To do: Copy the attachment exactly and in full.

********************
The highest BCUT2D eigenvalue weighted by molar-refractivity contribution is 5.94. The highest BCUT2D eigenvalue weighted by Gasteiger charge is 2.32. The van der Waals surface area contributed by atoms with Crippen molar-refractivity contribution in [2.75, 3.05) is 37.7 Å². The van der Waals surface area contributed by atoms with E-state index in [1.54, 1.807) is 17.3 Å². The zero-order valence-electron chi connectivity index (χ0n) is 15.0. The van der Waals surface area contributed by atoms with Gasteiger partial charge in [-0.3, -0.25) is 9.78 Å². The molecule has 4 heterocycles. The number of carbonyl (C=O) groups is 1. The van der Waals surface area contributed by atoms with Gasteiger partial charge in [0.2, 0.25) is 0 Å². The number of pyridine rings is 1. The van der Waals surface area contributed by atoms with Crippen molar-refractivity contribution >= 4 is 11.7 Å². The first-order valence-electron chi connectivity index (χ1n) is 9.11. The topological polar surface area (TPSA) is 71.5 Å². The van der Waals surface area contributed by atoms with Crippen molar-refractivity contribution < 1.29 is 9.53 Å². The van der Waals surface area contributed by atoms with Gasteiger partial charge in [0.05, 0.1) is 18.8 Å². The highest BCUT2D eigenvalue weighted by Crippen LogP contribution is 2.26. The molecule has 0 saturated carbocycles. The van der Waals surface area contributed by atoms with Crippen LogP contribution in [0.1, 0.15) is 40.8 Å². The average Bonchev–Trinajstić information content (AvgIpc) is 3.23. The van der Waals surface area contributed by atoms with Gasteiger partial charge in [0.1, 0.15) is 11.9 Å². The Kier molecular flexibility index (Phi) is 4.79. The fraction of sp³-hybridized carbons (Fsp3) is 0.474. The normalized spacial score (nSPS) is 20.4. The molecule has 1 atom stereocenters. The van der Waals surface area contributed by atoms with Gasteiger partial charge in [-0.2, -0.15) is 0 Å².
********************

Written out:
The highest BCUT2D eigenvalue weighted by molar-refractivity contribution is 5.94. The highest BCUT2D eigenvalue weighted by Gasteiger charge is 2.32. The van der Waals surface area contributed by atoms with Crippen molar-refractivity contribution in [2.75, 3.05) is 37.7 Å². The van der Waals surface area contributed by atoms with E-state index in [1.54, 1.807) is 17.3 Å². The zero-order valence-electron chi connectivity index (χ0n) is 15.0. The van der Waals surface area contributed by atoms with Gasteiger partial charge in [-0.3, -0.25) is 9.78 Å². The molecule has 4 heterocycles. The number of carbonyl (C=O) groups is 1. The van der Waals surface area contributed by atoms with Gasteiger partial charge in [0.2, 0.25) is 0 Å². The number of pyridine rings is 1. The van der Waals surface area contributed by atoms with Crippen molar-refractivity contribution >= 4 is 11.7 Å². The first-order valence-electron chi connectivity index (χ1n) is 9.11. The topological polar surface area (TPSA) is 71.5 Å². The van der Waals surface area contributed by atoms with Crippen molar-refractivity contribution < 1.29 is 9.53 Å². The van der Waals surface area contributed by atoms with Gasteiger partial charge in [0.05, 0.1) is 18.8 Å². The highest BCUT2D eigenvalue weighted by Crippen LogP contribution is 2.26. The molecule has 0 saturated carbocycles. The van der Waals surface area contributed by atoms with Crippen LogP contribution in [0.1, 0.15) is 40.8 Å². The average Bonchev–Trinajstić information content (AvgIpc) is 3.23. The van der Waals surface area contributed by atoms with Gasteiger partial charge in [0.1, 0.15) is 11.9 Å². The Kier molecular flexibility index (Phi) is 4.79. The fraction of sp³-hybridized carbons (Fsp3) is 0.474. The normalized spacial score (nSPS) is 20.4. The molecule has 1 atom stereocenters. The van der Waals surface area contributed by atoms with Gasteiger partial charge in [-0.2, -0.15) is 0 Å².